For Novice teams the best way to soften a difficult corner requiring a change of sides is to use a pipe tunnel. In this illustration the pipe tunnel is presented so that the handler can do a Front Cross or a simple Post Turn to get the dog into the tunnel. The tunnel allows the handler to set up for the dog-on-left performance of the balance of the sequence.

The double-bar hurdle is usually a required obstacle. So the course designer needs to find some other place to put it. In this case the double was moved to follow tunnel, providing a nice straight approach and not grinding the dog into a hard turn after.

Time Capsule Review

Back to present time… I have several misdoubts about the initial writing. What really reaches out to grab me is how sympathetic I was to handlers without much skill or training foundation for their dogs.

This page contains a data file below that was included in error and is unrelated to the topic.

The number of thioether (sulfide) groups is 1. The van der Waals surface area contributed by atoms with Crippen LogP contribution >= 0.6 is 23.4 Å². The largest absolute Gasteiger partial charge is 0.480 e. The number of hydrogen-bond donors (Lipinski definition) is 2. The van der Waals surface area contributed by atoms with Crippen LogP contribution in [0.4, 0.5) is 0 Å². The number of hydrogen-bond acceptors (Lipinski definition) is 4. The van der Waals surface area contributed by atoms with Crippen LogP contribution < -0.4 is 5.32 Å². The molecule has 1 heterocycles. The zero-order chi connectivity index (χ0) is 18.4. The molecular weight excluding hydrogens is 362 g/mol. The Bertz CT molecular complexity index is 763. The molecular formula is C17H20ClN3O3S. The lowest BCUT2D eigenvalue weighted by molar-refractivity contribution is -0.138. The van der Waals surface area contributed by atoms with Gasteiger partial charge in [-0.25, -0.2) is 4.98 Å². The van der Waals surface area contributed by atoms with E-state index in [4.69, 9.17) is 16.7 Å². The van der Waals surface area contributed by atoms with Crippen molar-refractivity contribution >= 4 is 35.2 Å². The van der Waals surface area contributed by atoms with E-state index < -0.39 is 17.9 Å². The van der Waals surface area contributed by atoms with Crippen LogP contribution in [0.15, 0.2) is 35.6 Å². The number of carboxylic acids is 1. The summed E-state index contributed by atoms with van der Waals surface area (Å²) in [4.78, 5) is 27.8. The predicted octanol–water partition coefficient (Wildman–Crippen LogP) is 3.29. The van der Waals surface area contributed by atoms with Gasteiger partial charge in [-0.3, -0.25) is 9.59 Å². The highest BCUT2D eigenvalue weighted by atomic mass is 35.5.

The proposition that a long straight line is killer remains true today. For the designing judge this might be a very core riddle to his course design. Does the handler understand the risk of being behind in the line?

Also, in the initial illustration the sequence begins with the teeter. What I said then is true today. Many handlers will be glued against their dogs in the performance of the teeter or any other technical obstacle, putting them sorely at risk in the riddle to follow. Looking at the first drawing I can guarantee you that today I’d be positioned somewhere around the #10 jump while my dog is finishing up the teeter. At least this would be true in the ideal / “I trained my dog” world.

More on course design tomorrow.     


Questions comments & impassioned speeches to Bud Houston The web store is up and running. I have five volumes (over 100 pp each) of The Joker’s Notebook available on my web-store at an inexpensive price. These are lesson plans suitable for individual or group classes for teaching dog to work at a distance.